Neve Campbell Mad Men Premiere
Credit: AMC
Thanks to costume designer Janie Bryant , Hamm's '60s ad man single-handedly revived an interest in the classic two-button suit.

In season 5 of Mad Men, Gilmore Girls‘s Alexis Bledel played a sad suburban housewife that Pete Campbell couldn’t resist. Last season, Don Draper had an affair with his neighbor’s wife, played by Freaks and Geeks star Linda Cardellini. So it made some sense that last night, during the season premiere of Mad Men, the mysterious beauty who shared a red-eye flight with Don was played by none other than Neve Campbell — also known as the star of Party of Five. If Don Draper doesn’t have a specific type, Matthew Weiner does.

Campbell plays a young widow returning home after depositing her husband’s ashes at their final resting place — Tom Sawyer Island at Disneyland. (Pebble Beach golf course, his first choice, didn’t work out.) On the flight home, she and Don engage in boldly intimate conversation about their spouses as if they were long-lost friends, and there’s more than a little flirtation back and forth.

She falls asleep on his shoulder, and when the plane begins to descend, she makes him an offer… one that the old Don Draper wouldn’t refuse: a ride home with the promise of romance. Don graciously declines… this time. But it might not be the last time we see Campbell on Mad Men. The actress and her character seem like too much fun for a one-and-done cameo.

Campbell spoke to EW about joining the Mad Men team in its last season, keeping secrets, and that dreamy sequence with Jon Hamm.

ENTERTAINMENT WEEKLY: In these days, where everything is documented online and on Twitter, it was impressive that the show managed to keep your role under wraps. Was it difficult to keep a secret?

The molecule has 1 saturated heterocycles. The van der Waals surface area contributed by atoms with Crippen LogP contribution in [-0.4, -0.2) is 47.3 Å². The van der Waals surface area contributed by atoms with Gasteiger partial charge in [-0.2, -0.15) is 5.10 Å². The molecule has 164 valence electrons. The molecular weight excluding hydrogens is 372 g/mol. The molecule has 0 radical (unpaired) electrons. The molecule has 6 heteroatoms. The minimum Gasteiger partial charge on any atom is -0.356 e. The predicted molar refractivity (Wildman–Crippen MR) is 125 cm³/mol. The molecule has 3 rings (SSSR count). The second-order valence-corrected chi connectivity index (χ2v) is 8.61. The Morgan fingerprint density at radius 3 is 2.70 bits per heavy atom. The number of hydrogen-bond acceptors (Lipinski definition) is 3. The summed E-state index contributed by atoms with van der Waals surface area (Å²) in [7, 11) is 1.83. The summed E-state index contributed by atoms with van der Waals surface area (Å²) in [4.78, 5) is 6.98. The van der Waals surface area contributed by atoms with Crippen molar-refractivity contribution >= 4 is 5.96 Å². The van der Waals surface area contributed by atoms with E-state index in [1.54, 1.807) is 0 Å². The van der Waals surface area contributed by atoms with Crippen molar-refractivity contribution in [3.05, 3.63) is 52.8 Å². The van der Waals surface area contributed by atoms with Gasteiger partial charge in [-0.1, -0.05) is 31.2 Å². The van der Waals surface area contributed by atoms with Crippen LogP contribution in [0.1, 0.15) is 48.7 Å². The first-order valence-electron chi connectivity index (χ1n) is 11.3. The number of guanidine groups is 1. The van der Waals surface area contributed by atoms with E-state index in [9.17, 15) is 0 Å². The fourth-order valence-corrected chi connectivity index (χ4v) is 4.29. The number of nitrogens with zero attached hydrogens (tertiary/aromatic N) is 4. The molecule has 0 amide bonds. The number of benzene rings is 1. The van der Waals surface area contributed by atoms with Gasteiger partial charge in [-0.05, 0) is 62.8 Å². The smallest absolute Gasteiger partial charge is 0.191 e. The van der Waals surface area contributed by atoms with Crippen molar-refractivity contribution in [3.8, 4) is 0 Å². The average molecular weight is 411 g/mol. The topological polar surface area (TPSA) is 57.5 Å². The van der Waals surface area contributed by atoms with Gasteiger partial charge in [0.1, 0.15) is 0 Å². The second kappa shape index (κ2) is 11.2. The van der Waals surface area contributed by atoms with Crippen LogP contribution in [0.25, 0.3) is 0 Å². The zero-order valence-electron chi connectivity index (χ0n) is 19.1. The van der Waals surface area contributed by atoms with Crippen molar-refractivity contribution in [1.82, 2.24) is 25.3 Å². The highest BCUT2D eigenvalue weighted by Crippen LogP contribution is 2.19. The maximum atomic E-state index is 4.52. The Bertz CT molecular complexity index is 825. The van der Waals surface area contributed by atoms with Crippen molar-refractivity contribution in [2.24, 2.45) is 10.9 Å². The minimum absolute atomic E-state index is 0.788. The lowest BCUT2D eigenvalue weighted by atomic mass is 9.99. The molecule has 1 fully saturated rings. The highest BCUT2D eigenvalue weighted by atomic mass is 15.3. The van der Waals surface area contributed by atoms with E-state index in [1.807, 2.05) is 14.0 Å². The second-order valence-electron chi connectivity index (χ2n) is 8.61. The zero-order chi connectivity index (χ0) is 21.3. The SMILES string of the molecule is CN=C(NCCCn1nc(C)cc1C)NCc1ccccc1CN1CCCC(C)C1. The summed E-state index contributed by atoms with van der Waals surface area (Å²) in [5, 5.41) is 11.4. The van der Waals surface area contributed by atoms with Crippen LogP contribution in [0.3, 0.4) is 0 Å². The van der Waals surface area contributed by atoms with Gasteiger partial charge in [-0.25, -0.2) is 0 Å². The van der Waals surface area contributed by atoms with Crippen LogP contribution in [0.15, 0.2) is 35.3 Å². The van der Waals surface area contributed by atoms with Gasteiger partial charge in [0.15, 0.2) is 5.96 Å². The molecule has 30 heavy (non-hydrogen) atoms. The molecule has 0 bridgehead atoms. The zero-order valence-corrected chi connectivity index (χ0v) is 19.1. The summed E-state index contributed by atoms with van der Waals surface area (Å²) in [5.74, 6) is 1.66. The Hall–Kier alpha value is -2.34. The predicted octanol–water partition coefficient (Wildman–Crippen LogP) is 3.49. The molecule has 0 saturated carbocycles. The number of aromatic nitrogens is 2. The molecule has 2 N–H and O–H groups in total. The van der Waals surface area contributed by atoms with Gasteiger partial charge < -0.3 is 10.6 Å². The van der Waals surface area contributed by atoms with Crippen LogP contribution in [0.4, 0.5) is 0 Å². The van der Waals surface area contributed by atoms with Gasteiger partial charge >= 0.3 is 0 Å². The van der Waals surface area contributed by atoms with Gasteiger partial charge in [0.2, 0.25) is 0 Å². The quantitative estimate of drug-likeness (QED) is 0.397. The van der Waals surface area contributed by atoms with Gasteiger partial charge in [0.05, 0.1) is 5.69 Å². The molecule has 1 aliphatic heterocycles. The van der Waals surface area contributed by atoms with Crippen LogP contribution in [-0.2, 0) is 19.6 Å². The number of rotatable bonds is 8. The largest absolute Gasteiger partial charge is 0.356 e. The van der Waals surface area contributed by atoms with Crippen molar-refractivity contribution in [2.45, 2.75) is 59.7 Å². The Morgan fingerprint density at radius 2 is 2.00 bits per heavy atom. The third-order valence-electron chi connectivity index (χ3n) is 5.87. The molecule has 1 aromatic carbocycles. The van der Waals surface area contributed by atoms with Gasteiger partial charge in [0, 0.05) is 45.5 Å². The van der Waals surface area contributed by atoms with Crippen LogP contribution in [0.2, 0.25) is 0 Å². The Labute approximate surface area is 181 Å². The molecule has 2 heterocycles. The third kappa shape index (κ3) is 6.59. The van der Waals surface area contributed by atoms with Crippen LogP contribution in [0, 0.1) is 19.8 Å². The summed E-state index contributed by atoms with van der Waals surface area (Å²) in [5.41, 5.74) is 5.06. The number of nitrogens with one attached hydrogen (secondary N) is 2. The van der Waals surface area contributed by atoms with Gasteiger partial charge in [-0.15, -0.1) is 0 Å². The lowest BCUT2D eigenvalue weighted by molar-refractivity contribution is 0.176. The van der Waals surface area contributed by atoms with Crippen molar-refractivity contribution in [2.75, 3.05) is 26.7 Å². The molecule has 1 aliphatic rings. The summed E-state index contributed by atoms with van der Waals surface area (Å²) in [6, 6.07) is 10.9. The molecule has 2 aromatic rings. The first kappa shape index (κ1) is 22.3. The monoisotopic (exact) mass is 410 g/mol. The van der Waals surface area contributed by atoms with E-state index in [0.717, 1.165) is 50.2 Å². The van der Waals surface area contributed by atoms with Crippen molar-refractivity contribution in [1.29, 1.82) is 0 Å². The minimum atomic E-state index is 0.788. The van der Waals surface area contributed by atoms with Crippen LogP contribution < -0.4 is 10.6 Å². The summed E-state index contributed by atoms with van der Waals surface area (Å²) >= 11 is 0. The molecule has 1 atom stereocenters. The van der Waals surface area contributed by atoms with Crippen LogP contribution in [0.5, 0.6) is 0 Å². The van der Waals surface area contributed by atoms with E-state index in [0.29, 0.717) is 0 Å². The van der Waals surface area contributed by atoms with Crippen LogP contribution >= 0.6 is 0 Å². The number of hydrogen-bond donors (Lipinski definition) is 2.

NEVE CAMPBELL: When you’re given a threat by Matt Weiner, [laughs] it’s not that tough to keep a secret. They’re very good at keeping things top secret on the show. When I first got to set and was in the hair-and-makeup trailer, someone said, “Oh, Matt Weiner’s coming down to talk to you,” and the hair-and-makeup people said, “Oh, he’s coming to give you the super-secrecy speech.” I said, “What’s that?” They’re like, “You’ll see.” And he did. He came down and gave me a big speech about the importance of keeping things hush on the show, and keeping things entertaining and fresh for the audience, which I completely respect, and how much they need people to not say a word. And then I had to sign a waiver as well. [Laughs] That’s how it goes.

So you didn’t tell anyone? Not your friends or family?

I think it would be compromising for me to tell you that. [Laughs] Because I had to sign something saying I wouldn’t tell anyone.

Was the process of being cast like any other job you’ve had?

My manager called me and said that Matt was interested in a few people for this role, that I couldn’t see a script, but [asked] did I like the show? I said, “Of course I like the show. I’m a big fan. I’d like to do anything on the show, to be honest.” And he said, “You have to audition. He auditions everybody.” I said, “That’s fine.” I have no ego about that. I got some sides and I went in and auditioned.

What was the audition like?

It was on my own with the casting woman and with Matt. It’s actually a really nice process. I had heard that he was very creative in the room, and that was correct. Often you go into auditions and you don’t get much direction. You say your lines and they say, “Thank you very much,” and you leave. But Matt actually cares a great deal about the characters he’s creating and about casting and every single detail of the project. He was very specific. He knew clearly what he wanted with the character and he knew what he was looking for and he was able to express that in a helpful way.

Was he open about your character’s backstory, or was it strictly on a need-to-know basis?